Cars and trucks are the largest source of California’s greenhouse gas emissions. Essential to meeting the state’s ambitious climate change goals, academics and other researchers have said, is to reduce the number of cars on the road by building new homes in already populated areas near jobs and transit.

Environmental groups have different perspectives on linking the cause of climate change to housing. On this week’s “Gimme Shelter: The California Housing Crisis Pod,” we dig deep into the intersections between environmentalism and development and focus on reaction to a proposal from Sen. Scott Wiener (D-San Francisco).

Wiener’s legislation, Senate Bill 827, would allow for a dramatic increase in housing development near major transit stops. But the Sierra Club California opposes the measure, arguing, among other reasons, that it would make it harder to build new transit and increase displacement of low-income residents. Ethan Elkind, director of the Climate Program at the UC Berkeley School of Law, joins the podcast and argues against the Sierra Club’s position and talks broadly about the environmental effects of growth.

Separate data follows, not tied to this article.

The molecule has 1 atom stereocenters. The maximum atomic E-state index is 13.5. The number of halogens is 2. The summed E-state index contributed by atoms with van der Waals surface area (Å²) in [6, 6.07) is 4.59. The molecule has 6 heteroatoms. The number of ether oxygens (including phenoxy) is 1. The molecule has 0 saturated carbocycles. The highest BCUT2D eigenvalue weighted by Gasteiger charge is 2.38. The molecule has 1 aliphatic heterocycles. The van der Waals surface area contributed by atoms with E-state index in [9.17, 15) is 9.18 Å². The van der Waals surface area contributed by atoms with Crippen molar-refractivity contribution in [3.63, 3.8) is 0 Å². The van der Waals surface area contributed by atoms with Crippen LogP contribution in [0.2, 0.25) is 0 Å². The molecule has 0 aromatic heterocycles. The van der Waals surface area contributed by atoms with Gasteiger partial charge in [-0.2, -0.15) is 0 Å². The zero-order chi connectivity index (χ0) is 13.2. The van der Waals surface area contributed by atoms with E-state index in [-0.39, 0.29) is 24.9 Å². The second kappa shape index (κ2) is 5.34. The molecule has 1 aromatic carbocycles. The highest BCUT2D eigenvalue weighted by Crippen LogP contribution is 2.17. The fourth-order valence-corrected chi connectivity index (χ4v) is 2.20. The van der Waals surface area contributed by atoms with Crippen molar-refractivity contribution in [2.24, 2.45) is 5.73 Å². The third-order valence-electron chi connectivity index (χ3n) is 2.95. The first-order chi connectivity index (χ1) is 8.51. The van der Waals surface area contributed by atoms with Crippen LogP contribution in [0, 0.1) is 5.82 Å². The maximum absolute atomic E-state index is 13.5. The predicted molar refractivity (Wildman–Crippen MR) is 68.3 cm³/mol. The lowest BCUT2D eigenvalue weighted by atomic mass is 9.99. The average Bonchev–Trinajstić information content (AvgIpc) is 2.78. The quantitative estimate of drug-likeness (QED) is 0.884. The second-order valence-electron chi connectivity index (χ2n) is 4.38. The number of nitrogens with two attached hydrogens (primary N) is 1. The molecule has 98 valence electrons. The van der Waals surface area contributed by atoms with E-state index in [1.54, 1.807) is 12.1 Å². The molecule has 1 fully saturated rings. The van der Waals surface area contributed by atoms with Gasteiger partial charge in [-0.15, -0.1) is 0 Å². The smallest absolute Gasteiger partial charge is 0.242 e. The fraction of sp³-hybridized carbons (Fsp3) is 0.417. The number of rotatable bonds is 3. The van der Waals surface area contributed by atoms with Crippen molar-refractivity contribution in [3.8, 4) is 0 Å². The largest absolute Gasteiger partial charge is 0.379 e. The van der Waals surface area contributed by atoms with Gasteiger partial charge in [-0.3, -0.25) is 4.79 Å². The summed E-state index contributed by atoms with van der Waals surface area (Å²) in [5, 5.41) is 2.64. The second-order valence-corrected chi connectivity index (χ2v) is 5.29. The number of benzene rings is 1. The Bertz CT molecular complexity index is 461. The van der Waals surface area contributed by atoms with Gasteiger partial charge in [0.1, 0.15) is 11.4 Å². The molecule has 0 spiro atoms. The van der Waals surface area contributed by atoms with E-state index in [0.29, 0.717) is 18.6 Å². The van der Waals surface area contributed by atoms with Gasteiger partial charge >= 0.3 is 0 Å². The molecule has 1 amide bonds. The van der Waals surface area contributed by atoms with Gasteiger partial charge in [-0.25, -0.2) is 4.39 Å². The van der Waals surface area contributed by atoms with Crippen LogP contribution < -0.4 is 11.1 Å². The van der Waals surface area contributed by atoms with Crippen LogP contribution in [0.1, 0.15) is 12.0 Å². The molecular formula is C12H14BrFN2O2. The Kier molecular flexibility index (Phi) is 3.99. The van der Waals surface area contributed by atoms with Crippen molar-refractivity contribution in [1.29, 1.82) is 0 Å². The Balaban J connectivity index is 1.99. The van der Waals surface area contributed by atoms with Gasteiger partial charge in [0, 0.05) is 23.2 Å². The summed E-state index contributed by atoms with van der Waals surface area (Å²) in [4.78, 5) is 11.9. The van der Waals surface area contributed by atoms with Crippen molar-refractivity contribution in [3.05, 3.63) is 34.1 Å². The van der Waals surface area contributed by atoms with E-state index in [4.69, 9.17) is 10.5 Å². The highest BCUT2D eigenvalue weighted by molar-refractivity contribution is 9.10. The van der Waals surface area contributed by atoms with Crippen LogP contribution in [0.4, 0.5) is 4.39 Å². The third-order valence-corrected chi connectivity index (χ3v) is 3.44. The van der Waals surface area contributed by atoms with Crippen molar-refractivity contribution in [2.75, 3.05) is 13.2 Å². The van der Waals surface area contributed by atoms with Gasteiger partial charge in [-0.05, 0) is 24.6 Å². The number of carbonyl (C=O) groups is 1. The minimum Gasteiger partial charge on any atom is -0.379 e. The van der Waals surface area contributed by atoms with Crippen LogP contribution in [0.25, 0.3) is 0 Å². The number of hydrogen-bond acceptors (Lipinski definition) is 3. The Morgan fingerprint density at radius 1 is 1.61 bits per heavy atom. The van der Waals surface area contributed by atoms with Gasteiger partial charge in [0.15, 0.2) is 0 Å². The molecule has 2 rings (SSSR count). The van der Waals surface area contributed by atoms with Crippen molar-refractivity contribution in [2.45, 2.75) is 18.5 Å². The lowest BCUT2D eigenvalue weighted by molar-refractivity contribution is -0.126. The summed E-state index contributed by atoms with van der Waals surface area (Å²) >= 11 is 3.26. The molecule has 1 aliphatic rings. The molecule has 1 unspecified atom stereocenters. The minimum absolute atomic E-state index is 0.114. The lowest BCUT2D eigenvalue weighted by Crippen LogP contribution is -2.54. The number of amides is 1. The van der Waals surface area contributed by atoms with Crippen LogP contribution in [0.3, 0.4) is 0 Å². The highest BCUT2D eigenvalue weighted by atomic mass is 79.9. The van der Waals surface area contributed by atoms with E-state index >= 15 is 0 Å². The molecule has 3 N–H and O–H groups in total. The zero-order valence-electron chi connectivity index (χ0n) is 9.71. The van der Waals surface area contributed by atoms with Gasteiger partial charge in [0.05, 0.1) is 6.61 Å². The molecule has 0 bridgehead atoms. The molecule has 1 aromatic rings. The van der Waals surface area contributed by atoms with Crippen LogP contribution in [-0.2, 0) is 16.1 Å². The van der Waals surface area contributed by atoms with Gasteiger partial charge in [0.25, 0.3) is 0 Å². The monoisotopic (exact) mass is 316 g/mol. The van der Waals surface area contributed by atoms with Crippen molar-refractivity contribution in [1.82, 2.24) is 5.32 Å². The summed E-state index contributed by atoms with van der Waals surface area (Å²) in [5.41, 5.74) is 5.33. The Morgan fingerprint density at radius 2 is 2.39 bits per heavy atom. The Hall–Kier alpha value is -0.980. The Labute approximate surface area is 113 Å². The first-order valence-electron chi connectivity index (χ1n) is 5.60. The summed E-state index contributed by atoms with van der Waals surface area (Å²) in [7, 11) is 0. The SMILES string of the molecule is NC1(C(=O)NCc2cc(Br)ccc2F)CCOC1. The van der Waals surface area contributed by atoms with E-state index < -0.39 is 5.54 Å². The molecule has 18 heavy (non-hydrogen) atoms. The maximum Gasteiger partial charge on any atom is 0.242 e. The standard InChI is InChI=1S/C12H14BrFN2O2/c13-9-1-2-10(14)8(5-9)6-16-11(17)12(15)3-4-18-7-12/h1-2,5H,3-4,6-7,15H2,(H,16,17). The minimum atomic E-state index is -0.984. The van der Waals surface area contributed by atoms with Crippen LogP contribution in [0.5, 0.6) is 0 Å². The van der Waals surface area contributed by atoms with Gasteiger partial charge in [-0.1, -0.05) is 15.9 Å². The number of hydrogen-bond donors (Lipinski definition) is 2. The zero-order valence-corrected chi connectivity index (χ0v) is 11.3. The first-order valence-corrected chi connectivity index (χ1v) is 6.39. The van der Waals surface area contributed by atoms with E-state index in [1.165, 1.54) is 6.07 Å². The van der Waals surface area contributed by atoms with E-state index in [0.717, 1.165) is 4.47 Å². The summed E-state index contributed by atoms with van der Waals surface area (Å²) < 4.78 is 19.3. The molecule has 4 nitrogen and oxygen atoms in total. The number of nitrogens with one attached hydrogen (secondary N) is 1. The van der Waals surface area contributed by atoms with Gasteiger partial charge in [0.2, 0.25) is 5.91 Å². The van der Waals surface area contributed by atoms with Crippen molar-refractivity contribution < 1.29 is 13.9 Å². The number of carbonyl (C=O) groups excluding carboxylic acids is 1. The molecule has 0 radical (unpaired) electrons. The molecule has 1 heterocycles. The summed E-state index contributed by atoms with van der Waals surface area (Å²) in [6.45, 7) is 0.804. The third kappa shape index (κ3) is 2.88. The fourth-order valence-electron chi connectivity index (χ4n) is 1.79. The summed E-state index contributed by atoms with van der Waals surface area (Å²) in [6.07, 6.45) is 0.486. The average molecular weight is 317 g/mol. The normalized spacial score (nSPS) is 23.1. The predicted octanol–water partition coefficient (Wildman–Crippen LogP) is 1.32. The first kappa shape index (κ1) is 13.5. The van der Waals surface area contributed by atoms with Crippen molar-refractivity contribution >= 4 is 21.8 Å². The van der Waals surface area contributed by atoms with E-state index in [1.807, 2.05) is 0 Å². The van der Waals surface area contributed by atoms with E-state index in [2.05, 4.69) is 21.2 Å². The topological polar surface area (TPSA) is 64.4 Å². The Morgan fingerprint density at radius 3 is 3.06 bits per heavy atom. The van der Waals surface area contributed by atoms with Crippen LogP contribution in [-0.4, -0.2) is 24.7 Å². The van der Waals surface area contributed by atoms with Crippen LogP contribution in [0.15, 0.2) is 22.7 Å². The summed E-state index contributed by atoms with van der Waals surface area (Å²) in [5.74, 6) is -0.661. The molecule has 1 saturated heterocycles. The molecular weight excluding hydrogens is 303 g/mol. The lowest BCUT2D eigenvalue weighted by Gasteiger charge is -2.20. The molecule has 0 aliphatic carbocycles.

• Congressional races
  • 2018 election
Andrew Janz is running to unseat Rep. Devin Nunes.
Andrew Janz is running to unseat Rep. Devin Nunes. (Andrew Janz campaign)

One of Rep. Devin Nunes’ opponents says he’s raking in donations thanks to the controversy about the House Select Intelligence Committee chairman’s very public push to release a controversial memo related to the Russia investigation.

Fresno County Deputy Dist. Atty. Andrew Janz, a Democrat, said that as of Wednesday night he had brought in a little over $65,000 over the last seven days while the memo has been in the news. That $65,000 is more than half as much as Janz reported raising in the previous three months.

“Congressman Nunes has given me the best gift a first-time candidate with almost no name recognition can receive, he has made himself the poster boy for what’s wrong with Congress and put a national target on his back,” Janz said in a statement.